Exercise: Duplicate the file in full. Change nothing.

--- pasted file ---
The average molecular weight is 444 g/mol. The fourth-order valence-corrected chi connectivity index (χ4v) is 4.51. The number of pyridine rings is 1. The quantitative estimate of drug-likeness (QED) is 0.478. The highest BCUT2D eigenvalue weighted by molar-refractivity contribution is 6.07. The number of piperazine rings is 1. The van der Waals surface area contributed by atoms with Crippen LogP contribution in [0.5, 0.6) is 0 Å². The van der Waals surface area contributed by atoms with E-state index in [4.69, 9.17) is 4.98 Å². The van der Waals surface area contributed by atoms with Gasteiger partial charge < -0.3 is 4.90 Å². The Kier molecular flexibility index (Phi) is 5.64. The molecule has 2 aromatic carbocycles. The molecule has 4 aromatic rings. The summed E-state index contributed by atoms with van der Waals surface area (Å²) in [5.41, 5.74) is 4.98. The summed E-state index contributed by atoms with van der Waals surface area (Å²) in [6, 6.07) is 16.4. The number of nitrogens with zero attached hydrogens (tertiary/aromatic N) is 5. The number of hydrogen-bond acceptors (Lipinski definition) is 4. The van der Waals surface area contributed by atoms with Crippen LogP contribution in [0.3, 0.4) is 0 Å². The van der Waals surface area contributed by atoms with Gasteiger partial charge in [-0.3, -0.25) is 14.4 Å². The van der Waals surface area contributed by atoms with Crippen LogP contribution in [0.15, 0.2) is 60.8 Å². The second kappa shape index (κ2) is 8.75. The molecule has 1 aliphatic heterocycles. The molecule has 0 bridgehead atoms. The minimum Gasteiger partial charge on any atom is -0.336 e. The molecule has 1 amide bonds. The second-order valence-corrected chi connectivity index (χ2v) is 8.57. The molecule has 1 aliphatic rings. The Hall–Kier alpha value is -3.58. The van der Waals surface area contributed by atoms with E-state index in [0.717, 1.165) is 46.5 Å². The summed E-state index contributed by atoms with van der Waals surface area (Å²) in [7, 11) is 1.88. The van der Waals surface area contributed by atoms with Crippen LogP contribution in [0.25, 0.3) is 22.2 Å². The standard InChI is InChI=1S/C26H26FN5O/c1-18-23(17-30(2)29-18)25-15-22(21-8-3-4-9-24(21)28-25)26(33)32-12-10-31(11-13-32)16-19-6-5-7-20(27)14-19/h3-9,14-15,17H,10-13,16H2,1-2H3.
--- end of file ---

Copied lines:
The average molecular weight is 444 g/mol. The fourth-order valence-corrected chi connectivity index (χ4v) is 4.51. The number of pyridine rings is 1. The quantitative estimate of drug-likeness (QED) is 0.478. The highest BCUT2D eigenvalue weighted by molar-refractivity contribution is 6.07. The number of piperazine rings is 1. The van der Waals surface area contributed by atoms with Crippen LogP contribution in [0.5, 0.6) is 0 Å². The van der Waals surface area contributed by atoms with E-state index in [4.69, 9.17) is 4.98 Å². The van der Waals surface area contributed by atoms with Gasteiger partial charge < -0.3 is 4.90 Å². The Kier molecular flexibility index (Phi) is 5.64. The molecule has 2 aromatic carbocycles. The molecule has 4 aromatic rings. The summed E-state index contributed by atoms with van der Waals surface area (Å²) in [5.41, 5.74) is 4.98. The summed E-state index contributed by atoms with van der Waals surface area (Å²) in [6, 6.07) is 16.4. The number of nitrogens with zero attached hydrogens (tertiary/aromatic N) is 5. The number of hydrogen-bond acceptors (Lipinski definition) is 4. The van der Waals surface area contributed by atoms with Crippen LogP contribution in [0.3, 0.4) is 0 Å². The van der Waals surface area contributed by atoms with Gasteiger partial charge in [-0.3, -0.25) is 14.4 Å². The van der Waals surface area contributed by atoms with Crippen LogP contribution in [0.15, 0.2) is 60.8 Å². The second kappa shape index (κ2) is 8.75. The molecule has 1 aliphatic heterocycles. The molecule has 0 bridgehead atoms. The minimum Gasteiger partial charge on any atom is -0.336 e. The molecule has 1 amide bonds. The second-order valence-corrected chi connectivity index (χ2v) is 8.57. The molecule has 1 aliphatic rings. The Hall–Kier alpha value is -3.58. The van der Waals surface area contributed by atoms with E-state index in [0.717, 1.165) is 46.5 Å². The summed E-state index contributed by atoms with van der Waals surface area (Å²) in [7, 11) is 1.88. The van der Waals surface area contributed by atoms with Crippen LogP contribution in [0.25, 0.3) is 22.2 Å². The standard InChI is InChI=1S/C26H26FN5O/c1-18-23(17-30(2)29-18)25-15-22(21-8-3-4-9-24(21)28-25)26(33)32-12-10-31(11-13-32)16-19-6-5-7-20(27)14-19/h3-9,14-15,17H,10-13,16H2,1-2H3.